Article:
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Case based discussions
Diffuse granulomatous disease: looking inside and outside the lungs
  1. Alan Williams1,
  2. W Peter Kelleher2,
  3. Andrew G Nicholson3,
  4. Anand Devaraj4,
  5. Carlos Pavesio5,
  6. Felix Chua1
  1. 1 Interstitial Lung Disease, Royal Brompton and Harefield NHS Foundation Trust, London, UK
  2. 2 Immunology, Imperial College NHS Trust, London, UK
  3. 3 Department of Histopathology, Royal Brompton and Harefield NHS Foundation Trust, London, UK
  4. 4 Department of Radiology, Royal Brompton and Harefield NHS Foundation Trust, London, UK
  5. 5 Moorfields Eye Hospital NHS Foundation Trust, London, UK
  1. Correspondence to Dr Alan Williams, Interstitial Lung Disease, Royal Brompton Hospital, London SW3 6NP, UK; alanw{at}doctors.org.uk

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Dr Alan Williams

A 39-year-old woman presented with a 6-month history of breathlessness, productive cough and painful lumps on her lower legs. She had suffered with recurrent rhinosinusitis and frequent infections of the ears, throat and chest since childhood, as well as cutaneous herpes zoster in her 20s. There was no documented history of pneumonia, invasive or deep-seated infections. She had smoked lightly, was allergic to penicillin and worked as a commercial tea buyer.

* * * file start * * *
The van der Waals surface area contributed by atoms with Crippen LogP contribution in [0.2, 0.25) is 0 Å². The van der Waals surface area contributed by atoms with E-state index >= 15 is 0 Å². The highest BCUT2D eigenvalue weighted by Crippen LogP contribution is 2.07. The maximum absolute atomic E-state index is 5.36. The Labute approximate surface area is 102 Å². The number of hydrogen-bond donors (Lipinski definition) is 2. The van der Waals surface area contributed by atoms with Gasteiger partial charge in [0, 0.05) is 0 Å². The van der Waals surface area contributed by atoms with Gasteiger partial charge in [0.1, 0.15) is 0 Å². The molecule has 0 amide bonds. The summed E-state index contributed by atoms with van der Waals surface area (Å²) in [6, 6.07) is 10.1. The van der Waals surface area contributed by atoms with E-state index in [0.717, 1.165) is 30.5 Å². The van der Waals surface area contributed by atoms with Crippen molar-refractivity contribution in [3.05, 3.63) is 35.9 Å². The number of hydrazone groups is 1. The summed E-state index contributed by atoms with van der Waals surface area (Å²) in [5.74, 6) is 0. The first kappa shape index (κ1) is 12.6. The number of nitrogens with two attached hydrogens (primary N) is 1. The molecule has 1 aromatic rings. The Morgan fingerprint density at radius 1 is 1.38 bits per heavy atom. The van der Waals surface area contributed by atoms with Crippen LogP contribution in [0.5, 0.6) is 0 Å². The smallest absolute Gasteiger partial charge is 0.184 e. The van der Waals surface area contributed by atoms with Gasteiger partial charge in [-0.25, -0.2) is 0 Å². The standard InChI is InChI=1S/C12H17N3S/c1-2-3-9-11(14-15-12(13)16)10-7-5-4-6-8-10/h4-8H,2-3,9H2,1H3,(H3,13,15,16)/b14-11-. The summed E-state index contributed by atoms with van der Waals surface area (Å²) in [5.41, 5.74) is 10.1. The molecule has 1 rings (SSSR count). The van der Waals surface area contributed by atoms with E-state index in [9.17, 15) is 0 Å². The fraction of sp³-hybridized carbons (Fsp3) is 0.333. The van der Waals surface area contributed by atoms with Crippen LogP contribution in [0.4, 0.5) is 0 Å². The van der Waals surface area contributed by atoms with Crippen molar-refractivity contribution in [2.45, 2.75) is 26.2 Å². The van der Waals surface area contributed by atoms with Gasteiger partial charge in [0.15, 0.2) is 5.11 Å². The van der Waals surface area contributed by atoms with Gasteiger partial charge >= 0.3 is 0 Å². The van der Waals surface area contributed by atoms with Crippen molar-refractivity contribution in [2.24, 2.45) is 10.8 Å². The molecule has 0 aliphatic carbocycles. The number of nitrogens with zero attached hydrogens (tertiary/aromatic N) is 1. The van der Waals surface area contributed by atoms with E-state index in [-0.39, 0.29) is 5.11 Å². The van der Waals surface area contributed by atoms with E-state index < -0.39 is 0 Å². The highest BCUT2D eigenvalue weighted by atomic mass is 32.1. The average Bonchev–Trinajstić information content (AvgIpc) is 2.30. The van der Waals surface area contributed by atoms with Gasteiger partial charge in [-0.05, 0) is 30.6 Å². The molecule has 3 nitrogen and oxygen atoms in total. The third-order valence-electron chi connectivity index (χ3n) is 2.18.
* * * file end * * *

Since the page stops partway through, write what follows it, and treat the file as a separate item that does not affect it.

Examination showed a slim female with a normal breathing pattern. Chest expansion was reduced and fine inspiratory crackles were detected over the lower lung zones. Pulmonary function tests showed ventilatory restriction with decreased gas transfer. Forced expiratory volume in one second (FEV1) 2.10 L, 71% predicted; forced vital capacity (FVC) 2.22 L, 65% predicted; spirometric ratio 0.93; total lung capacity 3.04 L, 62% predicted; haemoglobin (Hb)-adjusted carbon monoxide transfer factor/TLco 45% predicted and its coefficient/Kco 81% predicted. Indices related to small airway function were normal, maximal expiratory flow (MEF)75/50/25 all above 80% predicted and air-trapping was absent.

Bloods tests showed normal full blood count, C-reactive protein as well as kidney, bone and liver biochemistry. Serum ACE was elevated at 93 ACEU (ref: 12–68). Elispot assay and HIV serology were negative.

Dr Felix Chua